This is what I tried explaining at the beginning of this thread.



posted on Apr, 2 2006 @ 10:48 AM
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Im sorry skeptics, but at the distance the camera is away from the subject matter, the perspective is not enough to askew the results by 16 feet.

Therefore the measurements taken on this picture will be accurate enough for these purposes.

There are also now 3 points of which this theory falls into place.
1. The measurements are of a -400 series aircraft.
2. There is a bulge under the aircraft, indicating it is not a standard -200 series commercial liner.
3. Someone claimed they could not see any windows on one of the planes.

I recall watching the planes hitting the trade centers. I live right next to CFB Trenton, a military supply base. We get ALOT of -400 series coming and going from here. Its allways obvious to me, when a -200 series comes in to land.

What I saw on TV, I could have sworn it was military issue. At the time I dismissed this for being, perhaps they just stole a military transport.
That was before they released claims that it was civillian.



posted on Apr, 2 2006 @ 04:03 PM
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Originally posted by DarkHelmet
Why would you take 15% of the building width? Also if you take the actual width in feet and divide them:

156/208 = .75

If you take the picture measurements:

2.21/2.6 = .85

Given that the measurements from the picture won't be exact, those two numbers I think are close enough, so I think that shows that it was a boeing.


Sorry you dont like my math....isnt .85 and 15% equalling 100? The wings are right up to the building before impact, there isnt going to be much of a difference in the perspective.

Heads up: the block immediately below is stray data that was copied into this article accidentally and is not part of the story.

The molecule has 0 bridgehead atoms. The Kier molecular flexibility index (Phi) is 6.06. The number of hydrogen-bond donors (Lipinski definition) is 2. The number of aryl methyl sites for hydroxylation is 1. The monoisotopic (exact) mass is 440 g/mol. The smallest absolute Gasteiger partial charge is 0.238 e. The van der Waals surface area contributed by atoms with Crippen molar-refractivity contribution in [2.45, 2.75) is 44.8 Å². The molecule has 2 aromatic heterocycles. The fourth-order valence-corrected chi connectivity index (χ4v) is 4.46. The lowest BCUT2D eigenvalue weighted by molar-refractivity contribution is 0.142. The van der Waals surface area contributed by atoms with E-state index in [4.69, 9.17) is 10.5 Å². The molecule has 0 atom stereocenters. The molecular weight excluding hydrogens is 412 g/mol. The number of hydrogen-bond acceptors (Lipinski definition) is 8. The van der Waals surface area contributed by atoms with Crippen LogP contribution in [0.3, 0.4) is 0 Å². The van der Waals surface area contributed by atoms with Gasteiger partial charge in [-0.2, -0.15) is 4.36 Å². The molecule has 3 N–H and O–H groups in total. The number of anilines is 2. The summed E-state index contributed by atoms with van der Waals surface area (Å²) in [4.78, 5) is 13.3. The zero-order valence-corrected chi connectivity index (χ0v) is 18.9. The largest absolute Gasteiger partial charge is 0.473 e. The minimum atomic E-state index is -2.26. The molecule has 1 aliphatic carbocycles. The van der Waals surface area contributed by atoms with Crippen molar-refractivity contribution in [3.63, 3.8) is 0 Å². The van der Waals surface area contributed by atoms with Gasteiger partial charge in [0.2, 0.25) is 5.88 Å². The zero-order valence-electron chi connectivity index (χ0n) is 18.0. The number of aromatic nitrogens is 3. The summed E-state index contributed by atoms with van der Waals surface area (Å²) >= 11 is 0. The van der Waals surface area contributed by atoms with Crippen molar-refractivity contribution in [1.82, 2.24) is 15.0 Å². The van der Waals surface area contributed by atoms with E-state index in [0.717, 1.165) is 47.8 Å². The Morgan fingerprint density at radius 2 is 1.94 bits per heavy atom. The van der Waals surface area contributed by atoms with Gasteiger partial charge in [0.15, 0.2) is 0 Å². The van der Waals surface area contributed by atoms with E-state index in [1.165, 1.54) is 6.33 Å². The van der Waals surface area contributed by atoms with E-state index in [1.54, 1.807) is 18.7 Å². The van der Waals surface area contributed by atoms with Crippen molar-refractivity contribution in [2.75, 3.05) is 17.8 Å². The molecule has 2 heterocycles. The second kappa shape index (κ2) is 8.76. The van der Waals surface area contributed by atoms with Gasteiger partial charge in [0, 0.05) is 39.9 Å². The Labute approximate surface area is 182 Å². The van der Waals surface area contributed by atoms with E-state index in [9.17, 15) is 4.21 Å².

Anyway you are surely more intelligent than I am so I will defer to you.

The next time someone says 6 instead of a half dozen I will be all over them...



posted on Apr, 2 2006 @ 04:12 PM
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What bulge? The wheel wells? I've been studying planes for my entire life, and those were definately -200s that hit the buildng that day. EVERY picture I have seen is a -200, every video I've seen is a -200. The E-10 doesn't exist yet, so it wasn't that. The KC-767 was based on the -200, and only just rolled out last year so it wasn't that. They were -200s.



posted on Apr, 2 2006 @ 04:12 PM
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Originally posted by DarkHelmet
Why would you take 15% of the building width? Also if you take the actual width in feet and divide them:

156/208 = .75

If you take the picture measurements:

2.21/2.6 = .85

Given that the measurements from the picture won't be exact, those two numbers I think are close enough, so I think that shows that it was a boeing.


The numbers I used here were based off of those you gave. The first numbers are actuals, so the .75 is accurate. The measuring of the pictures is not as accurate. Having 2.21 inches for a 156 plane gives 70.58 feet per inch. Having 2.6 inches for a 208 foot building gives 80 feet per inch. The scales are not equal. This is because the object is still closer to the camera than the building. The plane would have to be exactly parallel with the building in order to give an accurate measure.


Originally posted by fm258
Sorry you dont like my math....isnt .85 and 15% equalling 100? The wings are right up to the building before impact, there isnt going to be much of a difference in the perspective.


Just a few inches in this case does mean alot. If you have a problem with MY math, then tell me what I've been doing wrong.